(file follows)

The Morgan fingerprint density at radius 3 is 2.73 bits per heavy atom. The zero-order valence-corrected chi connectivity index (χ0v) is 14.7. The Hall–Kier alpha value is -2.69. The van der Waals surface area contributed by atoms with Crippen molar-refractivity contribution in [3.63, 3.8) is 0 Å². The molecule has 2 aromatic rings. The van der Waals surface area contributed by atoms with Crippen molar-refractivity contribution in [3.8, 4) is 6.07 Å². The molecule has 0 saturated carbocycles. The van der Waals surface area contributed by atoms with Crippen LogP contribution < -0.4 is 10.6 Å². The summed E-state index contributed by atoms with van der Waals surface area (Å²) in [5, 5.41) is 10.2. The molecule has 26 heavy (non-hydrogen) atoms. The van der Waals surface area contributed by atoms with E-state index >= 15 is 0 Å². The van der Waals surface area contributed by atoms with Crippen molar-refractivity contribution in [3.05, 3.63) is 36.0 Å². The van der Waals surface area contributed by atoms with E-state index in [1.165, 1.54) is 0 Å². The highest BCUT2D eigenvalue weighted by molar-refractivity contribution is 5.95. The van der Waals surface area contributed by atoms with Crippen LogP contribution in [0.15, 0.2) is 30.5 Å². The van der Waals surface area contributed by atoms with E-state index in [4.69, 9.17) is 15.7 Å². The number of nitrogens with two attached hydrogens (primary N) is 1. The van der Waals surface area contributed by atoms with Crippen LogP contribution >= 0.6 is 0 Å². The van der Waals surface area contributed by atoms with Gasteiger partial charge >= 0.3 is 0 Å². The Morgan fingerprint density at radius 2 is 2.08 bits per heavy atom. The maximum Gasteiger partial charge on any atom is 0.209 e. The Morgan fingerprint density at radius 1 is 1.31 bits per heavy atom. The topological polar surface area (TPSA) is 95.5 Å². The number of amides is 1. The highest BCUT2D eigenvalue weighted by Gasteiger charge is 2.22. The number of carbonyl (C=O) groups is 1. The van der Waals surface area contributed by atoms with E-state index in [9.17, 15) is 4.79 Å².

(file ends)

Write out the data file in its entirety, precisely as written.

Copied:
The Morgan fingerprint density at radius 3 is 2.73 bits per heavy atom. The zero-order valence-corrected chi connectivity index (χ0v) is 14.7. The Hall–Kier alpha value is -2.69. The van der Waals surface area contributed by atoms with Crippen molar-refractivity contribution in [3.63, 3.8) is 0 Å². The molecule has 2 aromatic rings. The van der Waals surface area contributed by atoms with Crippen molar-refractivity contribution in [3.8, 4) is 6.07 Å². The molecule has 0 saturated carbocycles. The van der Waals surface area contributed by atoms with Crippen LogP contribution < -0.4 is 10.6 Å². The summed E-state index contributed by atoms with van der Waals surface area (Å²) in [5, 5.41) is 10.2. The molecule has 26 heavy (non-hydrogen) atoms. The van der Waals surface area contributed by atoms with E-state index >= 15 is 0 Å². The van der Waals surface area contributed by atoms with Crippen molar-refractivity contribution in [3.05, 3.63) is 36.0 Å². The van der Waals surface area contributed by atoms with E-state index in [1.165, 1.54) is 0 Å². The highest BCUT2D eigenvalue weighted by molar-refractivity contribution is 5.95. The van der Waals surface area contributed by atoms with Crippen LogP contribution in [0.15, 0.2) is 30.5 Å². The van der Waals surface area contributed by atoms with E-state index in [4.69, 9.17) is 15.7 Å². The number of nitrogens with two attached hydrogens (primary N) is 1. The van der Waals surface area contributed by atoms with Crippen LogP contribution >= 0.6 is 0 Å². The van der Waals surface area contributed by atoms with Gasteiger partial charge >= 0.3 is 0 Å². The Morgan fingerprint density at radius 2 is 2.08 bits per heavy atom. The maximum Gasteiger partial charge on any atom is 0.209 e. The Morgan fingerprint density at radius 1 is 1.31 bits per heavy atom. The topological polar surface area (TPSA) is 95.5 Å². The number of amides is 1. The highest BCUT2D eigenvalue weighted by Gasteiger charge is 2.22. The number of carbonyl (C=O) groups is 1. The van der Waals surface area contributed by atoms with E-state index in [9.17, 15) is 4.79 Å².